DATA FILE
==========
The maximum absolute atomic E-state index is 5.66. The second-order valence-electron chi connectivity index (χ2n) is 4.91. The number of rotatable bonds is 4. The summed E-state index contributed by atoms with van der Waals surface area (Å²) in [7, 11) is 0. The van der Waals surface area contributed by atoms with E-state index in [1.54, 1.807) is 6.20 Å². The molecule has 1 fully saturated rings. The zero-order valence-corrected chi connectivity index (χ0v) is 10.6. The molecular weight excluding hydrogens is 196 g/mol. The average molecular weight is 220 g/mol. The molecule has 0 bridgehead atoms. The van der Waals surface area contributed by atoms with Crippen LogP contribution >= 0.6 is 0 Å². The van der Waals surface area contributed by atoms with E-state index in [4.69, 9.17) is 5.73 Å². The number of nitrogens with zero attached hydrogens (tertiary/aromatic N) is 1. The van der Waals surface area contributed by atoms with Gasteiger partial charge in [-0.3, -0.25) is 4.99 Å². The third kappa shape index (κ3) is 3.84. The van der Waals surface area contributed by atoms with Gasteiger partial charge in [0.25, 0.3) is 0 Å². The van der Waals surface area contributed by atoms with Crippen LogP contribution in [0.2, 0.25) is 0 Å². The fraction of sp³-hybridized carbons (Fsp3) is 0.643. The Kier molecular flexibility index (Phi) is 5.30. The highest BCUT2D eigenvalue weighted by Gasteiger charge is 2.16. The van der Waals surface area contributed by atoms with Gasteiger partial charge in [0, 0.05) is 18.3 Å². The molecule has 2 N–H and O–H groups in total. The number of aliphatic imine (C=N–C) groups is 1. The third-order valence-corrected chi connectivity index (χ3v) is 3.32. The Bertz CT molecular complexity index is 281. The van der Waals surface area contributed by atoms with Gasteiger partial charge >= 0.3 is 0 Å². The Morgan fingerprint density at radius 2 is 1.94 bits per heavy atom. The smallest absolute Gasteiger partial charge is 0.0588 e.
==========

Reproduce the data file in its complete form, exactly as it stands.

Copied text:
The maximum absolute atomic E-state index is 5.66. The second-order valence-electron chi connectivity index (χ2n) is 4.91. The number of rotatable bonds is 4. The summed E-state index contributed by atoms with van der Waals surface area (Å²) in [7, 11) is 0. The van der Waals surface area contributed by atoms with E-state index in [1.54, 1.807) is 6.20 Å². The molecule has 1 fully saturated rings. The zero-order valence-corrected chi connectivity index (χ0v) is 10.6. The molecular weight excluding hydrogens is 196 g/mol. The average molecular weight is 220 g/mol. The molecule has 0 bridgehead atoms. The van der Waals surface area contributed by atoms with Crippen LogP contribution >= 0.6 is 0 Å². The van der Waals surface area contributed by atoms with E-state index in [4.69, 9.17) is 5.73 Å². The number of nitrogens with zero attached hydrogens (tertiary/aromatic N) is 1. The van der Waals surface area contributed by atoms with Gasteiger partial charge in [-0.3, -0.25) is 4.99 Å². The third kappa shape index (κ3) is 3.84. The van der Waals surface area contributed by atoms with Gasteiger partial charge in [0.25, 0.3) is 0 Å². The van der Waals surface area contributed by atoms with Crippen LogP contribution in [0.2, 0.25) is 0 Å². The fraction of sp³-hybridized carbons (Fsp3) is 0.643. The Kier molecular flexibility index (Phi) is 5.30. The highest BCUT2D eigenvalue weighted by Gasteiger charge is 2.16. The van der Waals surface area contributed by atoms with Gasteiger partial charge in [0, 0.05) is 18.3 Å². The molecule has 2 N–H and O–H groups in total. The number of aliphatic imine (C=N–C) groups is 1. The third-order valence-corrected chi connectivity index (χ3v) is 3.32. The Bertz CT molecular complexity index is 281. The van der Waals surface area contributed by atoms with Gasteiger partial charge >= 0.3 is 0 Å². The Morgan fingerprint density at radius 2 is 1.94 bits per heavy atom. The smallest absolute Gasteiger partial charge is 0.0588 e.